Sunday, July 12, 2015

Why our most livable city is Melbourne - or Sydney, or Canberra

You want to live somewhere better than where you are, right? Who wouldn't, given the weather we've been having? It ought to be easy enough to work out where. At this week's economists conference in Brisbane, Melbourne-based Daniel Melser, a senior lecturer in economics at RMIT, outlined the results of calculations by human resources firm Mercer, the Economist Intelligence Unit and the Property Council of Australia.

Each calculates a livability index from the bottom up. They aggregate scores for things such as the natural environment and access to housing and health services to come up with a total livability score. Two of the surveys assign their own scores to the component parts, one surveys Australians to work out the scores for the component parts.

The overall winner (according to Mercer) is Sydney. It's the 10th most liveable city in the world, beaten internationally by only Vienna, Zurich, Auckland, Munich, Vancouver, Duesseldorf, Frankfurt, Geneva and Copenhagen. Melbourne is further behind in 16th place, behind Toronto.

Which is odd, because when the Economist Intelligence Unit does the calculations, it finds Melbourne to be Australia's most livable city. Actually it finds Melbourne to be the world's most livable city – out of 140 – eclipsing stars such as Vienna, Vancouver, Toronto, Adelaide, Calgary, Sydney, Perth and Auckland.

The Property Council might be expected to come to similar conclusions, given its local knowledge, but instead it finds Canberra to be Australia's most livable city, ahead of Adelaide, Hobart, Melbourne, Brisbane, Newcastle, Wollongong, Sydney, Perth and Darwin.

There's nothing much wrong with the methodology of each survey and probably nothing much wrong with the scores assigned each city for each attribute. The problems come when they try to add them up. How do you weigh the environment against transport? How do you weigh education against access to shops?

Melser thinks that rather than guessing the weights to work out what city Australians "should" prefer to live in, we should instead look at what Australians actually do.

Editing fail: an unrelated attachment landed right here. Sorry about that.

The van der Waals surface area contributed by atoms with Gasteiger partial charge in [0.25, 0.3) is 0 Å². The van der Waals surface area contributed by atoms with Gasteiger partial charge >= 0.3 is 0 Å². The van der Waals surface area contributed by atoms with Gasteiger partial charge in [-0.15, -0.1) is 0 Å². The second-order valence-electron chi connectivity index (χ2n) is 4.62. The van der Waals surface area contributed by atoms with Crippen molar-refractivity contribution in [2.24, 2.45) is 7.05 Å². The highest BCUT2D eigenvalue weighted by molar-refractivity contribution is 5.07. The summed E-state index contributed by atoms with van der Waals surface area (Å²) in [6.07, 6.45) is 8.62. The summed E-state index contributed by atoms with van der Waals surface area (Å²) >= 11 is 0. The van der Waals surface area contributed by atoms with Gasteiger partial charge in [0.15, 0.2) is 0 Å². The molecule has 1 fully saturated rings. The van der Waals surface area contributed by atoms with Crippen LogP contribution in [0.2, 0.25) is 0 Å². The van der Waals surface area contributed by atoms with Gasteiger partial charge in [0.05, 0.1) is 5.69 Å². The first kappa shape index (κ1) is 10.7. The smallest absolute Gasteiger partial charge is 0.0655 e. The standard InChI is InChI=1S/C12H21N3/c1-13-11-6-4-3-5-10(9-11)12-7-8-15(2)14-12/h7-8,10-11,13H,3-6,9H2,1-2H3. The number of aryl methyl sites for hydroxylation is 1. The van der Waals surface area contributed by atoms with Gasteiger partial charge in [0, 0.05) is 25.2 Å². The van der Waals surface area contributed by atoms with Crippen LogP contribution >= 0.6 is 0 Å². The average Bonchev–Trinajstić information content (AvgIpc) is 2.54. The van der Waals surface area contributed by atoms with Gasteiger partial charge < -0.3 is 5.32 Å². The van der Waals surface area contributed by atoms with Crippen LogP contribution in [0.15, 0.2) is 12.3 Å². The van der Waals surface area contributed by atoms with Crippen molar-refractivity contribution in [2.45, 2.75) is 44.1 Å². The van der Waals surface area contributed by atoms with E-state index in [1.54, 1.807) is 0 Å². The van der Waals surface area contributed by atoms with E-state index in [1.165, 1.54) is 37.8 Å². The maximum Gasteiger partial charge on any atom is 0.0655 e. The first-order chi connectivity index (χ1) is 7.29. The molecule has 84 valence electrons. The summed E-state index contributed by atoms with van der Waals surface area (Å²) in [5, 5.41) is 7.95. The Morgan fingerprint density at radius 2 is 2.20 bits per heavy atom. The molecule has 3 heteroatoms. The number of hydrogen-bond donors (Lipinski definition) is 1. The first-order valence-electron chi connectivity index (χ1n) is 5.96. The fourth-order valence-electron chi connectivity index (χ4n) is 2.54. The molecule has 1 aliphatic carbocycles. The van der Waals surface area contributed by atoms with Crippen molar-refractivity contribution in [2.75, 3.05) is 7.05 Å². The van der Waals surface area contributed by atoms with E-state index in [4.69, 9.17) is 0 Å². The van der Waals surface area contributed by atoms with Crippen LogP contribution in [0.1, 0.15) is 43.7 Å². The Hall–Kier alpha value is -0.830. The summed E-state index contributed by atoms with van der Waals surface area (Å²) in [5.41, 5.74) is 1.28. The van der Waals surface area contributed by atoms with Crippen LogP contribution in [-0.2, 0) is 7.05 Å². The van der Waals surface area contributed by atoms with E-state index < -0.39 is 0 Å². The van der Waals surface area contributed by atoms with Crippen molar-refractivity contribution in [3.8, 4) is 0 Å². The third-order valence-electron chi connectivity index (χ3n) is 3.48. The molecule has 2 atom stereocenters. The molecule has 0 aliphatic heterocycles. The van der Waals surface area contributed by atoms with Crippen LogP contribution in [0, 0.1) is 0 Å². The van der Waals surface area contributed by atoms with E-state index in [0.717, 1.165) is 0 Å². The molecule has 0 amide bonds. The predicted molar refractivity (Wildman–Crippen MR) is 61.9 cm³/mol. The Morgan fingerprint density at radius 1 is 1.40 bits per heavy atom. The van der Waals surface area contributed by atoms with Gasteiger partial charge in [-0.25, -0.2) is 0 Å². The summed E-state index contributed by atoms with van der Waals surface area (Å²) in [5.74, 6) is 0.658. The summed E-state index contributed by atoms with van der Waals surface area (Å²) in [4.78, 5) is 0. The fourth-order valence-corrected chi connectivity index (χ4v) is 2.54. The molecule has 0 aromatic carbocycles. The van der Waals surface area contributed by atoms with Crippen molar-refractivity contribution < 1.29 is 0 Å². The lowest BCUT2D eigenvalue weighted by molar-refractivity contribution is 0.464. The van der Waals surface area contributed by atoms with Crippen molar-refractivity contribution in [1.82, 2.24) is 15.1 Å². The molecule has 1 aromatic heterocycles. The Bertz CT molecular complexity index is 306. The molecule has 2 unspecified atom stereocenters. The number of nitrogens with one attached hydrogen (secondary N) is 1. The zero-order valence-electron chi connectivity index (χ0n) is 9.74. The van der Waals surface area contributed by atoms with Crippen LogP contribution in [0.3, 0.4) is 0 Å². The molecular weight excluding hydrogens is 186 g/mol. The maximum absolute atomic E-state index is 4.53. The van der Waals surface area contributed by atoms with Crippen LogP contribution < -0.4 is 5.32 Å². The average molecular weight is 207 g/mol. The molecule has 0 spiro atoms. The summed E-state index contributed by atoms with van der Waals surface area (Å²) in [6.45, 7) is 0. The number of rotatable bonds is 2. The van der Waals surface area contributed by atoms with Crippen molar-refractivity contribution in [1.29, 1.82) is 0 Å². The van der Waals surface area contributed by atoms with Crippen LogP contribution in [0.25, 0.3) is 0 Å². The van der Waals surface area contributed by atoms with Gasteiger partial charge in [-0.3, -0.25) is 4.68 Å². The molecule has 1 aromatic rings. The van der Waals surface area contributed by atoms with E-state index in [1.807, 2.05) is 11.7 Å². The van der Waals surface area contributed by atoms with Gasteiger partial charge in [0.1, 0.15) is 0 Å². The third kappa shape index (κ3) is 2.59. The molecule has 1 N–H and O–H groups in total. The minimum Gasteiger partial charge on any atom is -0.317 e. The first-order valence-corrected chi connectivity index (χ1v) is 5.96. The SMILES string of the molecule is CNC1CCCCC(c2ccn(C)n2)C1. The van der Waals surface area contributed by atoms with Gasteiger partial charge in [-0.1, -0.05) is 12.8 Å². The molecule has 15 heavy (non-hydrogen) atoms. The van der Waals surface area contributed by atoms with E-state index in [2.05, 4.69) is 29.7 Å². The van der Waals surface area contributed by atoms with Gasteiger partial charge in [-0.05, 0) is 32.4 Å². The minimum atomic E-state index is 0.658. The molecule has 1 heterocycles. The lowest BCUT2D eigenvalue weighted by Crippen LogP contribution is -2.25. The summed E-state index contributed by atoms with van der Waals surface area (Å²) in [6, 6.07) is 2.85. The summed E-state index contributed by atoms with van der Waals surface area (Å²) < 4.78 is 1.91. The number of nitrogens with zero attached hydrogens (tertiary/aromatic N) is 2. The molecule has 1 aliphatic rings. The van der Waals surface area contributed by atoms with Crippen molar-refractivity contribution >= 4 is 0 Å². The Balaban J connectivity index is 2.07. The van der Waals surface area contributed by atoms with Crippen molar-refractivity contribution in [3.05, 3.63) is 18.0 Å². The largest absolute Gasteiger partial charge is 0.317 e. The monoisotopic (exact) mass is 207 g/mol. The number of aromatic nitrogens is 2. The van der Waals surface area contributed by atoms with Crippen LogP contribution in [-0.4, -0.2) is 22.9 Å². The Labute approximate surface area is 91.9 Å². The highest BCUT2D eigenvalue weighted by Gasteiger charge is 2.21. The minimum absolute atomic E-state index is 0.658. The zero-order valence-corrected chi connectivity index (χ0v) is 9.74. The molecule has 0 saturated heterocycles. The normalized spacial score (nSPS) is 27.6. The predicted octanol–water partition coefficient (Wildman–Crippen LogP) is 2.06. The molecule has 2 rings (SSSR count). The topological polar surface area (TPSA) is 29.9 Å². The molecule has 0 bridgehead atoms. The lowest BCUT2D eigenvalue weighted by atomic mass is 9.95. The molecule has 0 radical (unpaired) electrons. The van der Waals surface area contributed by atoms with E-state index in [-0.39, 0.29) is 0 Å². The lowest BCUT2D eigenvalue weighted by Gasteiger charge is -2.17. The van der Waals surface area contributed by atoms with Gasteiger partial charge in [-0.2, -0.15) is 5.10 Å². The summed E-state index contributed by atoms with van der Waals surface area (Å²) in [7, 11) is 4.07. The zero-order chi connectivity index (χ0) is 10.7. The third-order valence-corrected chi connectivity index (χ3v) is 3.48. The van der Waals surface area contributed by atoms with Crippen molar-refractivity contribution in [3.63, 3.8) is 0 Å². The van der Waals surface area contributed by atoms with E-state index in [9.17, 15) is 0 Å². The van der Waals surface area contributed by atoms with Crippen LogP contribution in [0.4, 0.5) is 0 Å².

It's called a "revealed preference" approach. Here's how it would work for Coca-Cola and Pepsi. Instead of assigning scores to the ingredients and adding them up according to a weighting, we look at what Australians actually buy.

If more of us buy Coke than Pepsi (we do) it can be safely assumed we like Coke more. We have "revealed" our preference. There's no need to examine anything.

At RMIT University, Melser got together with Curtin University academic Grace Gao and tried to apply the idea to cities. If all cities were equally good, their reasoning went, there would be no need to pay any Australian a premium to live in one instead of another.

Naturally some employers offer higher wages in some cities to compensate for higher living costs. But any extra premium, over and above what's needed to make up for living costs, would suggest that a city had a low quality of living or something else unpleasant about it that required compensation.

Using census data on incomes and housing costs across 56 different regions they determined that Australia's most pleasant places to live are Sydney's north shore and northern beaches and Sydney's eastern suburbs, followed by inner Melbourne and Melbourne's inner south.

The people who live there might be well-paid, but not so well paid as to overcompensate for the costs of living. They live in inner Sydney and Melbourne because the love it.

It's the same on the Gold Coast, the Sunshine Coast, Coffs Harbour and Warrnambool. People live there because they like it, not for the excess pay.

Australia's least-pleasant locations turn out to be in Perth, the Western Australian outback and the Northern Territory. People are often very well paid there, but in order to keep them there rather than merely because it's expensive.

Canberra is in the middle. It's neither a hardship post that requires special compensation, nor so wildly popular that people put up with high prices in order to live there.

What do the good places have in common? Weatherwise, Melser and Gao find they are not too hot, with plenty of rain. Facilitywise, they have large arts and recreational sectors and lots of restaurants. On the other hand they are not particularly well endowed with shops. Melser and Guo find the bigger the retail sector, the less popular the location.

Their groundbreaking survey suggests you probably prefer to live where you always thought you would prefer to live, and where you've probably been quite rightly telling yourself you can't afford.

In The Age and Sydney Morning Herald